Last night I went to the first meeting of the unwieldy-named London Geo/Mobile Developers Meetup Group, which was hosted by Google at their London HQ. The three talks are nicely summarised by Gary Gale in his blog post on the event, but I just wanted to include something I always like to see – giant slides showing the cycle map:

Give thanks for the Cycle Map

Nice. But as Mike mentions in the comments on that photo, there’s still a lot of people need awakening to the powers of OpenStreetMap. BikeRadar mentions a campaign to try to persuade Google to add bike routes to their maps (can’t think who “burlyc” might be…) – there’s now 43,000 people signed the petition, when they could already have mapped all the bike paths onto OpenStreetMap instead. Really, as Nick discussed last night in his “Five things you can’t do with online maps” talk, the ideas behind everyone sharing the same, standard, (frequently Google) map are becoming long in the tooth – all the interest and an increasing amount of “cool” stuff is coming from the open-source/crowd-sourced/OpenStreetMap world. We just need to keep spreading the word and getting more people involved.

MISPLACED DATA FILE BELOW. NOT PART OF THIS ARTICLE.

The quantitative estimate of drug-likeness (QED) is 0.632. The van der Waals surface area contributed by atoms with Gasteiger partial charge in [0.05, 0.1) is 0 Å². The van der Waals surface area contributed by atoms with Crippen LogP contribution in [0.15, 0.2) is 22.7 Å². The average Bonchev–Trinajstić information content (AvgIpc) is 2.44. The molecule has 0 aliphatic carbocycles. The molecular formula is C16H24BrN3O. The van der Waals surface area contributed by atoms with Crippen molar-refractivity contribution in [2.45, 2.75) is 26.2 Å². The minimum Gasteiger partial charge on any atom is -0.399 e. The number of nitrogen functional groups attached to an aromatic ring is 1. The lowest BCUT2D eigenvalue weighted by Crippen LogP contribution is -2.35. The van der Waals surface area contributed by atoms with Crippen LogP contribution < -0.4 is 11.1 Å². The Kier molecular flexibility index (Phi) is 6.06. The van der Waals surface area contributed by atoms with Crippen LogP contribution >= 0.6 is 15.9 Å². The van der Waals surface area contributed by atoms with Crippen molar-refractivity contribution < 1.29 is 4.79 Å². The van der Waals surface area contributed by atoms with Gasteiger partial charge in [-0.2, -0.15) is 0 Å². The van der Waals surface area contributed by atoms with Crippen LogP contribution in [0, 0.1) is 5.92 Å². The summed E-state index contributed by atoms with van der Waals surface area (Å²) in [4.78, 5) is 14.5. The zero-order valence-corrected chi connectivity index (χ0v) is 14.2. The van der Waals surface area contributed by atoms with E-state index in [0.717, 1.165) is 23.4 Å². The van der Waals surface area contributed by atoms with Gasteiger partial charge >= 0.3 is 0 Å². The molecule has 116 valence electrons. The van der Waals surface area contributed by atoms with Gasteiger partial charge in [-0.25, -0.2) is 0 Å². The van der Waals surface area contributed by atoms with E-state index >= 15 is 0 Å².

Replacement Garmin eTrex Bike Clip

After some, umm, over-enthusiastic pinging by a volunteer at a recent OSM Mapping Party, the springy catch on my GPS’s bike clip snapped off. In an attempt to get it fixed I left my brain out of gear and bought a second bike-mount kit from Amazon, but for reasons that still escape me only the handlebar-bit works with the ‘x’ models – in the kit there’s a replacement back for units without the SD card that have the springy-bit molded on but that doesn’t fit most models. So thinking back, I realised the removable clip I wanted had come in the original box, and as much as I fancy a new Legend HCx, I’m not paying hundreds of pounds just because of a two-pence piece of plastic broke!


But, good and surprising news came when I found a forum post that suggested phoning Garmin. Absolutely no hassle, they just sent me one in the post, for free. The cynical would say “just as well, it’s their design flaw” but I just think it’s nice when you stumble across some nice customer service – it makes a change. So if you’re having the same problem (i.e. looking for a replacement 145-00709-00), just give them a call. And a tip of the hat goes to Amazon as well for their returns policy – even refunding the postage. Nice.